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Integrating multiple representations: ﬁghting asthma
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Owton, Helen (2013). Integrating multiple representations: ﬁghting asthma. Qualitative Inquiry, 19(8)
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c 2013 The Author
Version: Accepted Manuscript
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oro.open.ac.uk 1 Abstract This paper seeks to engage debates about integrating pluralisms regarding multiple forms/representations and how they might function smoothly if they are closely aligned. This paper offers, narrative poetry with an artistic impression aimed at seeing how these might interact with each other. Like poetry, visual images are unique and can evoke particular kinds of emotional and visceral responses. By offering narrative poetry together with an artistic representation it is not meant to de-value the importance of either, but it is aimed at seeing how these arts-based methods and creative analytical practices might unite as a narrative to offer knew ways of ‘knowing’ and ‘seeing’.
Keywords: pluralisms, narrative poetry, narrative art, creative analytical practices 2 Integrating multiple representations: Fighting asthma Illustration I: “Fighting asthma” Owton, 2012, Charcoal, 297x420 mm, 130gsm white cartridge paper When I was young, asthma; told I would grow out of it, Not the case with me; I seem to be growing right into it, Blooming into this stage; asthma’s really hit.
Loads of times, with a mate, running, At the end... WHOA... wheezing, Just keeping up with him; type of sprint running, When we stop, knowing, Legs he’d be stretching; the same I’d be doing, Also I’d be wheeeeeeezing, Calming down; waiting, knowing, Lungs are gonna be crazy going!
3 The aftermath part, waiting... for them to be settling.
That’s what you do; not really thinking, Gonna be affecting me keeping up with him, Both struggling; hard; competing.
Cold nights running, Lungs burst; legs burstin, everything’s burstin I wasn’t thinking, Asthma’s gonna be stopping, Probably taking me ages to get me back breathing, After effects I’m gonna be dealing, Not hours, minutes;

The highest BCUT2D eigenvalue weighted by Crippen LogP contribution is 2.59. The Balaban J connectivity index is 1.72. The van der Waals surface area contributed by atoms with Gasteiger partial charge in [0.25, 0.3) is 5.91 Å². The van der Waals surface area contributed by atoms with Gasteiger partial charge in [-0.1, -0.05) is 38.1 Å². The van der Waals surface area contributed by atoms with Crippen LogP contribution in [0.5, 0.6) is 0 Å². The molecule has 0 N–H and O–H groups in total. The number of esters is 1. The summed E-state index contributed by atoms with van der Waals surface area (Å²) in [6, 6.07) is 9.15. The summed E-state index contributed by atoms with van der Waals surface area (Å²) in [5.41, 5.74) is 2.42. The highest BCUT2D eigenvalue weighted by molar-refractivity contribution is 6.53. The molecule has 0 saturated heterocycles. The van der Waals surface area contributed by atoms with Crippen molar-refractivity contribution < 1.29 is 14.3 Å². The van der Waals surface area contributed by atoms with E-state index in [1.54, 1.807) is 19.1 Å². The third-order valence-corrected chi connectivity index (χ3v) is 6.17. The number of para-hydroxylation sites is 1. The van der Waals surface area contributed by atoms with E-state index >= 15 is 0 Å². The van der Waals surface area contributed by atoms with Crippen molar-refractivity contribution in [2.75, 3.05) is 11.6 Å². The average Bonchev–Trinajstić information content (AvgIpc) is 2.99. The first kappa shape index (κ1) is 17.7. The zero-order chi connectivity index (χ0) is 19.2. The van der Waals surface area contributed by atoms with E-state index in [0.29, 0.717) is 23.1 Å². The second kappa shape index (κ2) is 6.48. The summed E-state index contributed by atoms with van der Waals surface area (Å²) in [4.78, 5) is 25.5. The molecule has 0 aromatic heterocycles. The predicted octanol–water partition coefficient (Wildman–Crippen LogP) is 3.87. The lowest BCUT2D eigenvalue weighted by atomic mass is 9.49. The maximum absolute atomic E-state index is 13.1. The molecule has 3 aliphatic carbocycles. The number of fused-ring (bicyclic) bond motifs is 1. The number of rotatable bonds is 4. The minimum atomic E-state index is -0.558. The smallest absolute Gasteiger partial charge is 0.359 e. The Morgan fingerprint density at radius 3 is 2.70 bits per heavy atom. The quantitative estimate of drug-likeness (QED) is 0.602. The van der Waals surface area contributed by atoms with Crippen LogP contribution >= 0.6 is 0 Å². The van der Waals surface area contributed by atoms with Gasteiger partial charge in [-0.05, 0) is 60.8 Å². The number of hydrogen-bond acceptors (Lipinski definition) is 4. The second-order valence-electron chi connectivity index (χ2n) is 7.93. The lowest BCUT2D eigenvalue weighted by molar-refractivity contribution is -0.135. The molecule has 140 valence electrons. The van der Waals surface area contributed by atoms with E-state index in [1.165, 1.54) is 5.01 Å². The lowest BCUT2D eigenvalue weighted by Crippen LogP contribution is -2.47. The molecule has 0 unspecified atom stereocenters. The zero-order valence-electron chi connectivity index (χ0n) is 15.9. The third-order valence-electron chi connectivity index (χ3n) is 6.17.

I dunno, part of me likes that, Myself; I quite like pushing, I like the idea of knowing, I’m training; a real hard session, Stopping to be sick; tough impression, I dunno, part of me likes that, End run, costing a lung, No pain, no gain mentality,
An uncomfortableness, that’s all.
Asthma will never cause me to keel over, Probably does limit performance.
Fighting recently, Affected grappling ability, Asthma; worst summer, I’m the coach; I’m better, Struggling; feeling a bit, bit squashed up,
Near to your max, breathing, Pressure down on your chest; Panic! Gets me, My way out. Tapping.
Remembering; disappointed feeling, In myself for tapping; literally just tapping, Just feeling uncomfortable a bit, Tapping out, me.
I'm beating them up, usually, Really enjoying it, seeing me tap. Gave them bragging rights, probably!
Was it caused by asthma?
Was I just absolutely knackered?
Was part of me looking for a way out?
Like when I was a kid; camping, Dad; a PE teacher, Outdoor pursuit instructor, One occasion; walking; Dad telling me not to do the full thing,
Can’t handle it with the big boys; wimping out, Looking like a weed, looking like a wimp, Daddy’s looking after me; giving me a way out.
Sporty thing, He’s an asthmatic; can’t keep up; wimpiness thing.